Historical buildings are commonly split into two categories – Grade I and Grade II listed buildings, but what is the difference between the two?
If a site is labelled as a listed building, you will immediately know that historical value and some form of interest surrounds the building. However, when pressed, there are many people who are unsure of the exact differences between the two labels.
More so, even fewer are unsure of what this means for any potential historical building renovation works that can take place on listed buildings, and the relevant permissions that must be obtained.
What is a Grade I Listed Building?
If a building is listed as Grade I, this is because the site is of exceptional national architectural or historical importance. It is rare to find a Grade I listed building compared to a Grade II listed site, simply because of the significance that is placed on such sites.
Examples of Grade I listed building include popular tourist attractions such as Buckingham Palace, the Houses of Parliament and Tower Bridge. Only 2.5% of all listed buildings fall into the Grade I category.
What is a Grade II Listed Building?
Grade II listed buildings are split into two categories – the majority of which are simply labelled as Grade II, while a small percentage are labelled Grade II* as they are judged to be of particular national importance or special interest.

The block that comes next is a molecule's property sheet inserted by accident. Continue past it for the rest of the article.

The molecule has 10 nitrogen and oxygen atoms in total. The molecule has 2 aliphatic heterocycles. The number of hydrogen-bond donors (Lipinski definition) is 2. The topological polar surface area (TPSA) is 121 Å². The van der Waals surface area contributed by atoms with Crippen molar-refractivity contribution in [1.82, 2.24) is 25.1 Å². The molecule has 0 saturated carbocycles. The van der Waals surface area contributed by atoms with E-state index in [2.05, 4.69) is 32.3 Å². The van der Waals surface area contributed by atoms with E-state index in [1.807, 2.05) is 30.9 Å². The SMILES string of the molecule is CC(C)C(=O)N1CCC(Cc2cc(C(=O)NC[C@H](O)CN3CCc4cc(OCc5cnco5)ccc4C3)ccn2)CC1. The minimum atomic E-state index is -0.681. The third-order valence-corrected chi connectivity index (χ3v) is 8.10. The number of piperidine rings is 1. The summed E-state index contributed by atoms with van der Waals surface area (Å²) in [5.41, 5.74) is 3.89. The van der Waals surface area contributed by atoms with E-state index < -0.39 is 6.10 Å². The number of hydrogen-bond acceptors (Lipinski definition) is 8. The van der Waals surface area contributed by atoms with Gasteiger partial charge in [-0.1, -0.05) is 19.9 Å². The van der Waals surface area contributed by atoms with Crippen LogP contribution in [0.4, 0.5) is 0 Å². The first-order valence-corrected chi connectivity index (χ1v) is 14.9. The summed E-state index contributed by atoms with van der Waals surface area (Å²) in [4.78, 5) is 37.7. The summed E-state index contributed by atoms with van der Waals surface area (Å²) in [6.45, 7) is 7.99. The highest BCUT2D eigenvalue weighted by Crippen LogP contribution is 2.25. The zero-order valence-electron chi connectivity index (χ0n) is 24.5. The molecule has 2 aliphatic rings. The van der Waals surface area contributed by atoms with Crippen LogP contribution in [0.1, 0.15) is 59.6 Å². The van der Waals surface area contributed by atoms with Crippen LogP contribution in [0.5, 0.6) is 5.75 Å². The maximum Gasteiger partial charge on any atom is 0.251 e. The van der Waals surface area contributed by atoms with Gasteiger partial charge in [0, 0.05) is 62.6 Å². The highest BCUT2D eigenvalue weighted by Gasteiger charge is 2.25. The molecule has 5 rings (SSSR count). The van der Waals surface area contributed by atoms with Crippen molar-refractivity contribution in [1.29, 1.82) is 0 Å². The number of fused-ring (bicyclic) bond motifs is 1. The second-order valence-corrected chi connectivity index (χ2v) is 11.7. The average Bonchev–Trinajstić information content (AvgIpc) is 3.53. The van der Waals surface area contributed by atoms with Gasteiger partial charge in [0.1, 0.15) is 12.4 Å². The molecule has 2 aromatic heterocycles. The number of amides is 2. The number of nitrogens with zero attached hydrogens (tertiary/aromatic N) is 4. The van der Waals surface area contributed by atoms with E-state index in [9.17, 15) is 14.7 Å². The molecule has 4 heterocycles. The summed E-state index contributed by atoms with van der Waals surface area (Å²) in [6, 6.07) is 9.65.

Just under 6% of all listed buildings are listed as Grade II*, with 92% simply labelled as Grade II as they are of special architectural interest. Any building or structure erected prior to 1 July 1948 can be listed.
Most listed residential homes will fall within these brackets, meaning that when the owner is looking to carry out historical building renovation work, they must acquire the consent of the local council.
Historical Building Renovation of Listed Buildings
At Concrete Renovations, we specialise in carrying out renovation work on listed buildings up and down the country. Although buildings may be listed under different categories, there is little difference in the planning process or in how to gain consent.
For the most part, any renovation works must not drastically change the appearance or feel of the structure and its surrounding areas. This is why, when we carry out any concrete repairs, we ensure that the colour and texture of all surfaces match up.
If you require more information about the services that we provide, or what is involved in carrying out work on a listed building, please call Concrete Renovations on 01733 560 362 today.